Structure and population of the Andromeda stellar halo from a Subaru/Suprime-Cam survey

Mikito Tanaka, Masashi Chiba, Yutaka Komiyama, Puragra Guhathakurta, Jason S. Kalirai, Masanori Iye

Research output: Contribution to journalReview articlepeer-review

59 Citations (Scopus)

Abstract

We present a photometric survey of the stellar halo of the nearest giant spiral galaxy, Andromeda (M31), using Suprime-Cam on the Subaru Telescope. A detailed analysis of VI color-magnitude diagrams of the resolved stellar population is used to measure properties such as line-of-sight distance, surface brightness, metallicity, and age. These are used to isolate and characterize different components of the M31 halo: (1) the giant southern stream (GSS); (2) several other substructures; and (3) the smooth halo. First, the GSS is characterized by a broad red giant branch (RGB) and a metal-rich/intermediate- age red clump (RC). The I magnitude of the well-defined tip of the RGB suggests that the distance to the observed GSS field is (m - M)0 = 24.73 ± 0.11 (883 ± 45 kpc) at a projected radius of R ∼ 30 kpc from M31's center. The GSS shows a high metallicity peaked at [Fe/H]≳-0.5 with a mean (median) of -0.7 (-0.6), estimated via comparison with theoretical isochrones. Combined with the luminosity of the RC, we estimate the mean age of its stellar population to be ∼ 8 Gyr. The mass of its progenitor galaxy is likely in the range of 107-109 M . Second, we study M31's halo substructure along the northwest/southeast minor axis out to R 100 kpc and the southwest major-axis region at R 60 kpc. We confirm two substructures in the southeast halo reported by Ibata etal. and discover two overdense substructures in the northwest halo. We investigate the properties of these four substructures as well as other structures including the western shelf and find that differences in stellar populations among these systems, thereby suggesting each has a different origin. Our statistical analysis implies that the M31 halo as a whole may contain at least 16 substructures, each with a different origin, so its outer halo has experienced at least this many accretion events involving dwarf satellites with mass 10 7-109 M since a redshift of z ∼ 1. Third, we investigate the properties of an underlying, smooth, and extended halo component out to R>100 kpc. We find that the surface density of this smooth halo can be fitted to a Hernquist model of scale radius ∼ 17 kpc or a power-law profile with Σ(R) R -2.17 ± 0.15. In contrast to the relative smoothness of the halo density profile, its metallicity distribution appears to be spatially non-uniform with non-monotonic variations with radius, suggesting that the halo population has not had sufficient time to dynamically homogenize the accreted populations. Further implications for the formation of the M31 halo are discussed.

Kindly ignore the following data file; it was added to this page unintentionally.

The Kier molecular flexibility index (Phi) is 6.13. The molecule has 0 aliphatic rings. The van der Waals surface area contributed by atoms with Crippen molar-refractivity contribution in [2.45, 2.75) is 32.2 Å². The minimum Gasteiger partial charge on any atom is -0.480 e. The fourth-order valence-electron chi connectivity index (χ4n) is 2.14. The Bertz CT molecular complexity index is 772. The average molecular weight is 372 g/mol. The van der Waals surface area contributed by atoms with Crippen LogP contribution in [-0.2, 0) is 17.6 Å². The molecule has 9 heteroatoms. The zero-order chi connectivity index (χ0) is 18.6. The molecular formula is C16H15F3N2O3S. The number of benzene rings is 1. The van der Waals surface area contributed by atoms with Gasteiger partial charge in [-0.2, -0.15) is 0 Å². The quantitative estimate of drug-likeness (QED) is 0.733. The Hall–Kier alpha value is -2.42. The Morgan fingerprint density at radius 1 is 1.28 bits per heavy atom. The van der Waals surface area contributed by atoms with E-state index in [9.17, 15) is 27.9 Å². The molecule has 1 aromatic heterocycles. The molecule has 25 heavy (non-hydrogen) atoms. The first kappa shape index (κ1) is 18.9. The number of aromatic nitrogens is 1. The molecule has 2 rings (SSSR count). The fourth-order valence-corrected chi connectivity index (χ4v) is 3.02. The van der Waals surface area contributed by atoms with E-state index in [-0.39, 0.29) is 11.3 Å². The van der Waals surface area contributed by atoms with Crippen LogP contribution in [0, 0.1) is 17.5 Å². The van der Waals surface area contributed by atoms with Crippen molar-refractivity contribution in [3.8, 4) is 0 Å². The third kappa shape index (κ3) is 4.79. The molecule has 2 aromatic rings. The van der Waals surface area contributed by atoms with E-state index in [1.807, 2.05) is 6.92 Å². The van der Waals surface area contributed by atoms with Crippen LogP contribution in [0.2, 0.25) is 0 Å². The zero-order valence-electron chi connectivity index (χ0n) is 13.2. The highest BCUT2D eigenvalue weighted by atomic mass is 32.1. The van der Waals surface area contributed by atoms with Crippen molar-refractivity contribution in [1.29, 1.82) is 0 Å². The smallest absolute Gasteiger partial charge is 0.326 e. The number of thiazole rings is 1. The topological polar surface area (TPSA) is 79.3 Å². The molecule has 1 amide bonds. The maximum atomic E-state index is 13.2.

Original languageEnglish
Pages (from-to)1168-1203
Number of pages36
JournalAstrophysical Journal
Volume708
Issue number2
DOIs
Publication statusPublished - 2010

Keywords

  • Galaxies: halos
  • Galaxies: individual (M31)
  • Galaxies: structure

ASJC Scopus subject areas

  • Astronomy and Astrophysics
  • Space and Planetary Science

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